The full Microsoft Mobile Office Suite comes with the device, which you can use to create, view, and edit Word, Excel, and PowerPoint files. Other management tools include the calendar (which can be synced up to your corporate Exchange Server), a calculator, a clock, a voice recorder, and a measurement converter. It also has a really cool business card reader, which can be used to automatically capture business card information. Once you start up the application, you'll be presented with the camera's viewfinder. You then have to align the business card with four markers on the screen. When it's properly aligned, the reader will automatically take a picture of the card and then record the information into your address book. We thought this was a really neat feature that a lot of business users would covet.
The Samsung SGH-i718 has a slew of messaging options, with support for POP3 and IMAP e-mail accounts; of course it will also sync with your Outlook calendar. Since it also has Microsoft's Direct Push technology, you can sync it with your corporate e-mail as well. Though it does not come preloaded with instant messaging clients, you could probably download an application yourself. Of course, it also supports regular SMS text messaging as well as multimedia messaging. The SGH-i718 also comes with a miniature version of Internet Explorer for Web browsing. Again, we were pretty disappointed with the lack of 3G support, but at least the SGH-i718 comes with Bluetooth 2.0.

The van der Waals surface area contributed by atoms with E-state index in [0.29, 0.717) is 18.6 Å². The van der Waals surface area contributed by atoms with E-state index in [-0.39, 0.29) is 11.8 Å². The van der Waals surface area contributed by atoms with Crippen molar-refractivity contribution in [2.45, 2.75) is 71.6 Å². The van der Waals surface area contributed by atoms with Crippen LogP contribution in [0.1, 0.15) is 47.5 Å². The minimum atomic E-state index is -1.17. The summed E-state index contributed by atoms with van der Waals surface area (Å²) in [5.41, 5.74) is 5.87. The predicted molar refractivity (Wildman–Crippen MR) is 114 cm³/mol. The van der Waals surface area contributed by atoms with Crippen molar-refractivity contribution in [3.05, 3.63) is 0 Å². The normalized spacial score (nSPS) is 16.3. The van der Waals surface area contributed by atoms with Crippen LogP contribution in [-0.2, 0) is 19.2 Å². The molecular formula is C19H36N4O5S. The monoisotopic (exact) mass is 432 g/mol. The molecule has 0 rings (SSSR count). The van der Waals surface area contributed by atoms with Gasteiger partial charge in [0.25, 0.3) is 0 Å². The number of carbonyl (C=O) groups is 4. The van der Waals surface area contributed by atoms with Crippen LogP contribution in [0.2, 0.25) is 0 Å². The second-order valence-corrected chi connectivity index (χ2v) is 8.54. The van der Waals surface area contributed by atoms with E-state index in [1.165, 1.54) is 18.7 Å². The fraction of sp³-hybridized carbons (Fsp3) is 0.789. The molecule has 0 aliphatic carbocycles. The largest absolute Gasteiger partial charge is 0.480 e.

The Samsung SGH-i718 is a pretty decent phone. It has quadband GSM support, which is a big plus for a world phone, and it has a speakerphone and vibrate mode as well. The address book is limited by the available memory, which is 64MB of RAM, while the SIM card can hold an additional 250 contacts. Each entry can store up to 10 numbers as well as home and work addresses, a few e-mail addresses, an IM screen name, and more. You can also pair a contact with a caller group, a photo for caller ID, or one of 38 polyphonic ringtones.
We tested the quadband (GSM 850/900/1800/1900; EDGE) Samsung SGH-i718 in San Francisco using AT&T's network, and call quality was great. Voices sounded loud and clear, and callers did not report any problems hearing us. Even though they could tell we were on a cell phone due to some slight static interference, it wasn't that bad. The speakerphone quality sounded a little tinny, but we could still hear each other just fine. We managed to pair the Samsung SGH-i718 successfully with the Nokia BH-801 Bluetooth headset.
There was little to no performance lag in switching between applications, which is a good thing. Camera activation took a while, about a couple of seconds, but that isn't that bad. Music playback on the SGH-i718 was acceptable, though we preferred it with earbuds over the phone's built-in speakers. The Samsung SGH-i718's battery life is rated for 8.5 hours of talk time and up to 10 days of standby time. We managed to get a talk time of 8 hours and 20 minutes in our tests.